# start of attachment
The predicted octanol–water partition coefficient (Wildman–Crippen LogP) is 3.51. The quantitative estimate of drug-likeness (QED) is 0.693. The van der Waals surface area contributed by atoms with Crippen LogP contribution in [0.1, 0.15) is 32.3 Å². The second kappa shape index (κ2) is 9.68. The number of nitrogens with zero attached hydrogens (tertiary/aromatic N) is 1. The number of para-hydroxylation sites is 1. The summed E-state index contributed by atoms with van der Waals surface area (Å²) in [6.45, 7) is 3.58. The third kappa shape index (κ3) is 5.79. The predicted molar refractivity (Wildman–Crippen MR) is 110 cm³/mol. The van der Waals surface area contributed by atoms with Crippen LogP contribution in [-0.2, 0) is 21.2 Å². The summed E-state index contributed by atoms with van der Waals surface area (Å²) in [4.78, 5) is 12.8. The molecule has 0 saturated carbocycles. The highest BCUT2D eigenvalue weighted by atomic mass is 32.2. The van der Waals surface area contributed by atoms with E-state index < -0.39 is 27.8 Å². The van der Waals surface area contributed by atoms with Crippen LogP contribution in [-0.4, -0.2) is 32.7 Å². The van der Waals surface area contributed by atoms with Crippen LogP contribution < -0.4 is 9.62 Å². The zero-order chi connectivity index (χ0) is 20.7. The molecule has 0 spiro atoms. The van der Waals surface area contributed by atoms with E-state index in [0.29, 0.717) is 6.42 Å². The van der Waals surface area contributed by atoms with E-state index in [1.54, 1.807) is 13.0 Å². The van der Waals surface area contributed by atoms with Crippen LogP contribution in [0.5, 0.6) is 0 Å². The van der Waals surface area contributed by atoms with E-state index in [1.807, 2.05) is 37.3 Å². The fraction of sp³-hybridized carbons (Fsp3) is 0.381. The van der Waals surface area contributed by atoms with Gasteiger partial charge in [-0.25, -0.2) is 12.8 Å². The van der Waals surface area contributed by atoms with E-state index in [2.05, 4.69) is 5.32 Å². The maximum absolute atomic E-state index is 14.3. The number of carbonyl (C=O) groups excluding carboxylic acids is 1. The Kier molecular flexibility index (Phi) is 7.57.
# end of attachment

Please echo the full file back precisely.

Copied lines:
The predicted octanol–water partition coefficient (Wildman–Crippen LogP) is 3.51. The quantitative estimate of drug-likeness (QED) is 0.693. The van der Waals surface area contributed by atoms with Crippen LogP contribution in [0.1, 0.15) is 32.3 Å². The second kappa shape index (κ2) is 9.68. The number of nitrogens with zero attached hydrogens (tertiary/aromatic N) is 1. The number of para-hydroxylation sites is 1. The summed E-state index contributed by atoms with van der Waals surface area (Å²) in [6.45, 7) is 3.58. The third kappa shape index (κ3) is 5.79. The predicted molar refractivity (Wildman–Crippen MR) is 110 cm³/mol. The van der Waals surface area contributed by atoms with Crippen LogP contribution in [-0.2, 0) is 21.2 Å². The summed E-state index contributed by atoms with van der Waals surface area (Å²) in [4.78, 5) is 12.8. The molecule has 0 saturated carbocycles. The highest BCUT2D eigenvalue weighted by atomic mass is 32.2. The van der Waals surface area contributed by atoms with E-state index < -0.39 is 27.8 Å². The van der Waals surface area contributed by atoms with Crippen LogP contribution in [-0.4, -0.2) is 32.7 Å². The van der Waals surface area contributed by atoms with Crippen LogP contribution < -0.4 is 9.62 Å². The zero-order chi connectivity index (χ0) is 20.7. The molecule has 0 spiro atoms. The van der Waals surface area contributed by atoms with E-state index in [0.29, 0.717) is 6.42 Å². The van der Waals surface area contributed by atoms with E-state index in [1.54, 1.807) is 13.0 Å². The van der Waals surface area contributed by atoms with Crippen LogP contribution in [0.5, 0.6) is 0 Å². The van der Waals surface area contributed by atoms with E-state index in [1.807, 2.05) is 37.3 Å². The fraction of sp³-hybridized carbons (Fsp3) is 0.381. The van der Waals surface area contributed by atoms with Gasteiger partial charge in [-0.25, -0.2) is 12.8 Å². The van der Waals surface area contributed by atoms with E-state index in [2.05, 4.69) is 5.32 Å². The maximum absolute atomic E-state index is 14.3. The number of carbonyl (C=O) groups excluding carboxylic acids is 1. The Kier molecular flexibility index (Phi) is 7.57.